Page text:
Female superheroes have been around almost as long as the genre itself, with Wonder Woman paving the way for a diverse group of characters as far back as the 1940s. On television, she also established a foothold alongside characters like The Mighty Isis and Electra Woman in the 1970s. Unfortunately, as superheroes disappeared from television in the 1980s, so too did these initial, beloved characters. With the big expansion of superhero television in the 21st Century, female superheroes returned, and it is nearly impossible to think of a series without a key superpowered woman in the cast. Granted, very few headline a series — currently, there is only one female-led superhero show — but their contributions often keep their shows running.
But who are the best on television right now? And is it their abilities, life experience, or strength of will that makes them great? Here are seven of the greatest female superheroes on television right now who prove it is a combination of all three factors that sets them apart from the rest.
(Photo by Jordon Nuttall/The CW)
Debut in Comics: Action Comics #252
Abilities: flight, super strength, super speed, invulnerability, heat vision, x-ray vision, super hearing
Certainly the most powerful of the female superheroes on television, Kara Danvers (Melissa Benoist) also boasts the most diverse set of abilities. On a physical level, she can dish it out easily, but Kara’s most important power is often her sense of hope and empathy. She never wants to get into a brawl – in fact, she prefers to avoid it – and would rather make a foe her ally. This sometimes works out, as when Livewire (Brit Morgan) helped out on Kara’s mission to Fort Roz last year. And other times, as with season 3 nemesis Reign (Odette Annable), Kara’s appeals may fail to warm an evil heart, which forces a fight. Nonetheless, Kara’s opponents often mistake her hope as a weakness instead of the bedrock of her strengths.
(Photo by Prashant Gupta/FX)
Debut in Comics: n/a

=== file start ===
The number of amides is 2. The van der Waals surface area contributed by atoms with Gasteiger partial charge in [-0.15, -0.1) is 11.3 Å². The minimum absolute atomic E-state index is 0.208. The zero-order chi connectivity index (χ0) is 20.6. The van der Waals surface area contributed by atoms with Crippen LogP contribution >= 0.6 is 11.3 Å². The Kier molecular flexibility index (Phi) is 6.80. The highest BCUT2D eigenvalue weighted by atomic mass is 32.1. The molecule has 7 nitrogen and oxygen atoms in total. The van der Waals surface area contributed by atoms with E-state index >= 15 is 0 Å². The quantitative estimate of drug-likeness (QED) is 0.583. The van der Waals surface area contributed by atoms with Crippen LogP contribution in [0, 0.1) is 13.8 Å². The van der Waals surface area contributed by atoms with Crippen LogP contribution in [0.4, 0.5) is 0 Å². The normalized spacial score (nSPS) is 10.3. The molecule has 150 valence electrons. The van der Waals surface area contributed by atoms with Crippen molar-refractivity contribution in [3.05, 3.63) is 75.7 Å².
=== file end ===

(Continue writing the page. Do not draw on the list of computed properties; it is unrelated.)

Abilities: body switching
Let’s face it, Syd (Rachel Keller) has not had an easy go of it on FX’s Legion. When we meet her, she lives in extreme isolation, thanks to her cruel mutant ability – any skin-to-skin contact will see her consciousness transferred to the body of the person touching her. Nonetheless, she manages to find some semblance of a life with the people at Summerland and David Haller (Dan Stevens). Then he disappears for a year. During that time, she learns to control her ability as the Summerland group ally with Division 3, the government agency previously engaged in hunting them. And once David resurfaces and she learns his role in the coming apocalypse, she resolves to either heal him or kill him. David escalates things by trying to restore their previous love affair and assaulting her, but despite the complete betrayal, Syd bounces back and rededicates herself to the one action guaranteed to save the world. That resiliency, especially in the world of Legion, is a superpower in its own right.
(Photo by Dean Buscher/The CW Network)
Debut in Comics: Flash Comics #86 (as Dinah Drake)
Abilities: sonic cry, advanced combat training
Dinah Drake’s (Juliana Harkavy) sonic cry certainly came in handy when Team Arrow needed a new member to replace the deceased Black Canary, Laurel Lance (Katie Cassidy). She also proved a worthy opponent to Laurel’s villainous Earth-2 counterpart, Black Siren (also Cassidy). But even if she was not a meta, Dinah would certainly be worthy to stand alongside the team as an accomplished fighter. With her staff, she’s almost unstoppable. She also has superb strength of character, as exemplified by her willingness to work with Black Siren – now pretending to be the Earth-1 Laurel and operating as the Star City District Attorney – and even moving past her culpability in the death of Dinah’s ex-boyfriend Vincent (Johann Urb). That strength takes on many forms, even as recently as this week’s episode, in which she finally admitted to the team that she can no longer use her cry. Though reluctant, her willingness to share illustrates her continued growth and is yet another reason why she will continue to be the Canary long after Team Arrow disintegrates — as noted in the 2040 flash-forwards.
(Photo by Ryan Green/Fox)
Debut in Comics:The X-Men #49
Abilities: magnetic manipulation